- Requirements instead of functions: not "How?" but "Why?"
If you are already thinking about the implementation during the creation of the specification sheet, you overshoot the target. The employees of the respective departments do not know about the software's technical opportunities. As a result, potentials for automating steps which are currently being processed manually are not even taken into account. Just follow this rule: The specification sheet does not require descriptions of "how", but of "what" and "why".
- Carefully examine existing processes
If you create your requirements based on the current processes, you run the risk of dragging unwelcome negative legacies along into the new system. In the course of an ERP project, processes and workflows are often revised and redefined. As a result, certain requirements change, new ones are added and old ones might even be dropped entirely. Therefore, we recommend that you analyze error-prone processes and those with long cycle times from the beginning and describe their ideal form. This way you can show the right direction and point out the aspects which require special attention.
- Describe current and planned infrastructure
Along with describing the current IT landscape, it is also important that you describe the planned infrastructure in the specification sheet. As the potential solution provider needs an overview of the situation at hand, you should map all current and new interfaces at least schematically. Questions like "Which software applications are connected one to another?", "Where do we replace manual input with other solutions?" or "Which locations must also be taken into account?" are to be considered in the specification sheet.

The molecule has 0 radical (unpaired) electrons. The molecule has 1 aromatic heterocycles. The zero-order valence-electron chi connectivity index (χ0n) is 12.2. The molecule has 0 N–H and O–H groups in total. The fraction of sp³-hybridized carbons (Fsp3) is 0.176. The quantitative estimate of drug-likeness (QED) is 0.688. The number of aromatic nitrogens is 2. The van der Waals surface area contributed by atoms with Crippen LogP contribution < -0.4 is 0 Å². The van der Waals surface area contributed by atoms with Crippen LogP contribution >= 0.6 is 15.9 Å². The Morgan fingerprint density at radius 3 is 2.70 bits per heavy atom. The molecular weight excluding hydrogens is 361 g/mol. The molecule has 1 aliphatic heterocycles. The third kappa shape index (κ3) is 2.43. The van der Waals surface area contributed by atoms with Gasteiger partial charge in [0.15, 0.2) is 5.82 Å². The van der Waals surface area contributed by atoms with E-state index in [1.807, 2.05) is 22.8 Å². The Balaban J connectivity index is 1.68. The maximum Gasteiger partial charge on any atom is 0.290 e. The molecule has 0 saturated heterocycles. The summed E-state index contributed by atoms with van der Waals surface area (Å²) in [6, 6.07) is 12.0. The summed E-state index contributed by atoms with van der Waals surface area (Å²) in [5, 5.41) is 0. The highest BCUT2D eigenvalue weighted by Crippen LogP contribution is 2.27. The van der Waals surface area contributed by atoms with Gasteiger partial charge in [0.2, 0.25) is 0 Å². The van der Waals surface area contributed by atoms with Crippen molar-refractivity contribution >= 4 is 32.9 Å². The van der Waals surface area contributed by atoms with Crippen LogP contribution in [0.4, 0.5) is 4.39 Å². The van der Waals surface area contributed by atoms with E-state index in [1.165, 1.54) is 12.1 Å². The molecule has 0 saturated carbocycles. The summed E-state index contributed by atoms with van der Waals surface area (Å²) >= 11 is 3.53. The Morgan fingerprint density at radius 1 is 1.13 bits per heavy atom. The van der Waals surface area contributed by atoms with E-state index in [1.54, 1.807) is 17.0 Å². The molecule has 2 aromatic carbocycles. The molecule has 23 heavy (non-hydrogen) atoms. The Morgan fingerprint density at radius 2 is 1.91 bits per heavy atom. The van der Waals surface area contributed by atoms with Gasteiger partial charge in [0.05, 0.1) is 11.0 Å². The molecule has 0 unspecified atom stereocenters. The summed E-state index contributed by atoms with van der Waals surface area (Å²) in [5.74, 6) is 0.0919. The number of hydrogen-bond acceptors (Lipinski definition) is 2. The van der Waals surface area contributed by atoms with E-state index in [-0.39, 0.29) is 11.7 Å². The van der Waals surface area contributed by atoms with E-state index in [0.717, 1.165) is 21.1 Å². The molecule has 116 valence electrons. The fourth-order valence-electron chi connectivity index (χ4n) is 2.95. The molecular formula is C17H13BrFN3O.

- Draft a short and a long version
At the beginning of the provider selection process, a short outline of the most important requirements is enough. Four to five DIN A4 pages are a good benchmark here. You should also add a shortened questionnaire. When your company approaches the final phase of the selection process, it is time for the extended version of the catalog of requirements. The providers introducing themselves on the presentation day should receive as comprehensive an idea of the requirements as possible in order for them to be able to present their possible solutions for the crucial issues of the project.
In order for the specification sheet to turn out a good foundation, you must schedule enough time for its creation. You can't just write it overnight. The project team should schedule several weeks or even months for the creation. Especially if your company is to be restructured in the course of the ERP project. A defined deadline for the catalog of requirements helps to increase the project discipline and to ensure that everyone is moving in the same direction despite a long preparation phase.
Susanne Koerber-Wilhelm will be happy to answer your questions and provide you with further information about proALPHA.
+49 89 92306841-445 firstname.lastname@example.org